How do I determine the number of cannabinoids in your cannabis oil samples?

Gas Chromatography (GC)

Gas chromatography involves the oil sample being vaporized and injected onto the head of a chromatographic column where it can be analyzed. The sample is transported through the column by a flow of chemically inert gas. Commonly used gases include nitrogen, helium, argon, and carbon dioxide. The carrier gas system also contains a molecular sieve to remove water and other impurities. This is a common type of chromatography used in analytical chemistry for separating and analyzing compounds that can be vaporized without decomposition. This is the simplest test you can have carried out on your oil and subsequently the least expensive. The results will give you an overall cannabinoid percentage and also give you the percentages broken down into THC, CBD, and CBN.

What is Gas Chromatography/Mass Spectrometry (GC-MS)

This method combines the features of gas chromatography alongside mass spectrometry to identify different substances within a test sample. GC with flame ionization or MS detection is now an established method for the analysis of cannabis. Derivatization (conversion into a derivative originating from the original to aid in identification) is necessary when information about cannabinoid acids and the dominating cannabinoids in the sample is required.
The total cannabinoid content, i.e. the number of neutral cannabinoids plus the neutral cannabinoids formed by decarboxylation of the acidic cannabinoids, is determined when the GC analysis is performed without derivatization.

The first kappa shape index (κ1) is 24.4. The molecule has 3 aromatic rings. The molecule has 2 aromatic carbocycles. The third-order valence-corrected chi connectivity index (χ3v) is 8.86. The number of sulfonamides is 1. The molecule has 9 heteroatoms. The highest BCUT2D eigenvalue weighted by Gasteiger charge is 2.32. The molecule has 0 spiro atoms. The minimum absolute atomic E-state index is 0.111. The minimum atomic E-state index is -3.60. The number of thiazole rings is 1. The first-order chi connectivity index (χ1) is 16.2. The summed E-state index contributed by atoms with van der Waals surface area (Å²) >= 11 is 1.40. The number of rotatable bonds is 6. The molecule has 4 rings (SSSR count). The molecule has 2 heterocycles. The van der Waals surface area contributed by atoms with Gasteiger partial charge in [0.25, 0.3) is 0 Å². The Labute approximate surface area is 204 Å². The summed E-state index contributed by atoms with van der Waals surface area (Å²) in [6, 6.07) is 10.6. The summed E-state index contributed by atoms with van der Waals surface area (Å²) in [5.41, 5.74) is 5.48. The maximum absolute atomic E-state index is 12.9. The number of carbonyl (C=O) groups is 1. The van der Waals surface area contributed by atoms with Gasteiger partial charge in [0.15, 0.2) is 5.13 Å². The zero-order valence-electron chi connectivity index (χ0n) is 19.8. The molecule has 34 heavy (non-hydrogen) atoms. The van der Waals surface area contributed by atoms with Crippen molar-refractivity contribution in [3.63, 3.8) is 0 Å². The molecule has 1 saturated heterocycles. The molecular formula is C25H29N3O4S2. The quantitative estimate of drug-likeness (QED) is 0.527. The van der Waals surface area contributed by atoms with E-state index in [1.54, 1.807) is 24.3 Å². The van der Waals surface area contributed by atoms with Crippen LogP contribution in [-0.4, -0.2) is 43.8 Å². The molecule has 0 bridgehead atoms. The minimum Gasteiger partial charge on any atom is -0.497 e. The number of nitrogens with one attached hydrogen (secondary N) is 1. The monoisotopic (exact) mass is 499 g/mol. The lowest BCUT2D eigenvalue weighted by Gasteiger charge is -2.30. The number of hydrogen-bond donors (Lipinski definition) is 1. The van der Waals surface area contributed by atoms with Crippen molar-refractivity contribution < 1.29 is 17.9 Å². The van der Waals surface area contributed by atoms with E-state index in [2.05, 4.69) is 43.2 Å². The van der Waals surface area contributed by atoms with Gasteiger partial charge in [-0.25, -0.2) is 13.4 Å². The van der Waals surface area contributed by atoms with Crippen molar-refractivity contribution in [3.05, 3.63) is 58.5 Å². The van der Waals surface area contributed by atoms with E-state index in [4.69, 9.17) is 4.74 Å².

What is High-Performance Liquid Chromatography (HPLC)?

This is the most expensive but thorough test you can have performed on your samples. High-performance liquid chromatography allows the simultaneous determination of neutral and acidic phytocannabinoids without derivatization. Reversed-phase columns and preferably solvent-programmed gradient systems are used for the separation of major and minor cannabinoids and their corresponding acids for genotyping (ratio acidic/neutral cannabinoids), studying the effect of manufacturing processes and storage conditions and batch comparison if required. Detection is usually performed by UV and diode array photometers, as well as by fluorescence, electrochemically, and also MS.
The laboratory will send you a lab report detailing the overall cannabinoid content and the percentages of THC, CBD, et cetera. Depending on the type of testing you have carried out the report may also include the terpene percentages and other information. The two main cannabinoids we are interested in are THC and CBD and in order to standardize the medications you are preparing obviously the overall percentage is required. For example, test results on the oil we produced from the Skunk Haze variety supplied to us by the CBD crew came back with an almost perfect 1:1 THC to CBD ratio and the overall active cannabinoid content was 80%. This allows us to accurately calculate the number of cannabinoids we add to our preparations.